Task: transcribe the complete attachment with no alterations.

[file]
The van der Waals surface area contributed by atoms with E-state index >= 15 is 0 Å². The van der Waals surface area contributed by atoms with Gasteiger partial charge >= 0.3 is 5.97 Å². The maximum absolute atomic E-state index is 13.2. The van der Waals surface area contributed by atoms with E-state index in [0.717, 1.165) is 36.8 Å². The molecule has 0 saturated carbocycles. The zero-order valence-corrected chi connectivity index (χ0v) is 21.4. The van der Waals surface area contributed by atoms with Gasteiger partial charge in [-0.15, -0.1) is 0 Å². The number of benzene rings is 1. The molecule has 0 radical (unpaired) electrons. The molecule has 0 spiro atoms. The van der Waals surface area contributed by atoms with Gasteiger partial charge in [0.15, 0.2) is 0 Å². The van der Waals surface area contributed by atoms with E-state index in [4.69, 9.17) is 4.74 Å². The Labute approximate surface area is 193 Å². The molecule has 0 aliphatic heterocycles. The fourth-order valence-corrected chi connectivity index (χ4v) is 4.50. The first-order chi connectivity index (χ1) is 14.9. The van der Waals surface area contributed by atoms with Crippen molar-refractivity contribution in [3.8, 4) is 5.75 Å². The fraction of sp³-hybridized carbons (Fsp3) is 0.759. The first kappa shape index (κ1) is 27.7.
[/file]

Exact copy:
The van der Waals surface area contributed by atoms with E-state index >= 15 is 0 Å². The van der Waals surface area contributed by atoms with Gasteiger partial charge >= 0.3 is 5.97 Å². The maximum absolute atomic E-state index is 13.2. The van der Waals surface area contributed by atoms with E-state index in [0.717, 1.165) is 36.8 Å². The molecule has 0 saturated carbocycles. The zero-order valence-corrected chi connectivity index (χ0v) is 21.4. The van der Waals surface area contributed by atoms with Gasteiger partial charge in [-0.15, -0.1) is 0 Å². The number of benzene rings is 1. The molecule has 0 radical (unpaired) electrons. The molecule has 0 spiro atoms. The van der Waals surface area contributed by atoms with Gasteiger partial charge in [0.15, 0.2) is 0 Å². The van der Waals surface area contributed by atoms with E-state index in [4.69, 9.17) is 4.74 Å². The Labute approximate surface area is 193 Å². The molecule has 0 aliphatic heterocycles. The fourth-order valence-corrected chi connectivity index (χ4v) is 4.50. The first-order chi connectivity index (χ1) is 14.9. The van der Waals surface area contributed by atoms with Crippen molar-refractivity contribution in [3.8, 4) is 5.75 Å². The fraction of sp³-hybridized carbons (Fsp3) is 0.759. The first kappa shape index (κ1) is 27.7.